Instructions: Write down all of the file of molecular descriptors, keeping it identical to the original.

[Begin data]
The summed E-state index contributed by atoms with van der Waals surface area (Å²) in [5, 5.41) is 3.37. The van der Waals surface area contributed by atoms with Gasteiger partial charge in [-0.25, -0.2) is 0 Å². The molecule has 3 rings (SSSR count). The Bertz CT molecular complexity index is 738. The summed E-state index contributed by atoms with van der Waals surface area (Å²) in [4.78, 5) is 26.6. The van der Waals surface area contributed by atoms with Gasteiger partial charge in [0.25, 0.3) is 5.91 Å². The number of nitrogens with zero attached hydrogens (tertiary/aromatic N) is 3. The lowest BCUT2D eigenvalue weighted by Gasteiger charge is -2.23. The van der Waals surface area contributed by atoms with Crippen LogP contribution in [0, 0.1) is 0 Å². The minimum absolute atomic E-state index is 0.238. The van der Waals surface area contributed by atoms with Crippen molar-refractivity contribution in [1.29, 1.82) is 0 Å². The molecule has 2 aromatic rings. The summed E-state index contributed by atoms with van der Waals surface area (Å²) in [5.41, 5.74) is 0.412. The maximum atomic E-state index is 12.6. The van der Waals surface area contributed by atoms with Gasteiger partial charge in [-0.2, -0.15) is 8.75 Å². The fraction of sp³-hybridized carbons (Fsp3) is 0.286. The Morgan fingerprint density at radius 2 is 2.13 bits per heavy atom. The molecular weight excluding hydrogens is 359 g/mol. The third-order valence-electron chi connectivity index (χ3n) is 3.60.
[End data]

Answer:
The summed E-state index contributed by atoms with van der Waals surface area (Å²) in [5, 5.41) is 3.37. The van der Waals surface area contributed by atoms with Gasteiger partial charge in [-0.25, -0.2) is 0 Å². The molecule has 3 rings (SSSR count). The Bertz CT molecular complexity index is 738. The summed E-state index contributed by atoms with van der Waals surface area (Å²) in [4.78, 5) is 26.6. The van der Waals surface area contributed by atoms with Gasteiger partial charge in [0.25, 0.3) is 5.91 Å². The number of nitrogens with zero attached hydrogens (tertiary/aromatic N) is 3. The lowest BCUT2D eigenvalue weighted by Gasteiger charge is -2.23. The van der Waals surface area contributed by atoms with Crippen LogP contribution in [0, 0.1) is 0 Å². The minimum absolute atomic E-state index is 0.238. The van der Waals surface area contributed by atoms with Crippen molar-refractivity contribution in [1.29, 1.82) is 0 Å². The molecule has 2 aromatic rings. The summed E-state index contributed by atoms with van der Waals surface area (Å²) in [5.41, 5.74) is 0.412. The maximum atomic E-state index is 12.6. The van der Waals surface area contributed by atoms with Gasteiger partial charge in [-0.2, -0.15) is 8.75 Å². The fraction of sp³-hybridized carbons (Fsp3) is 0.286. The Morgan fingerprint density at radius 2 is 2.13 bits per heavy atom. The molecular weight excluding hydrogens is 359 g/mol. The third-order valence-electron chi connectivity index (χ3n) is 3.60.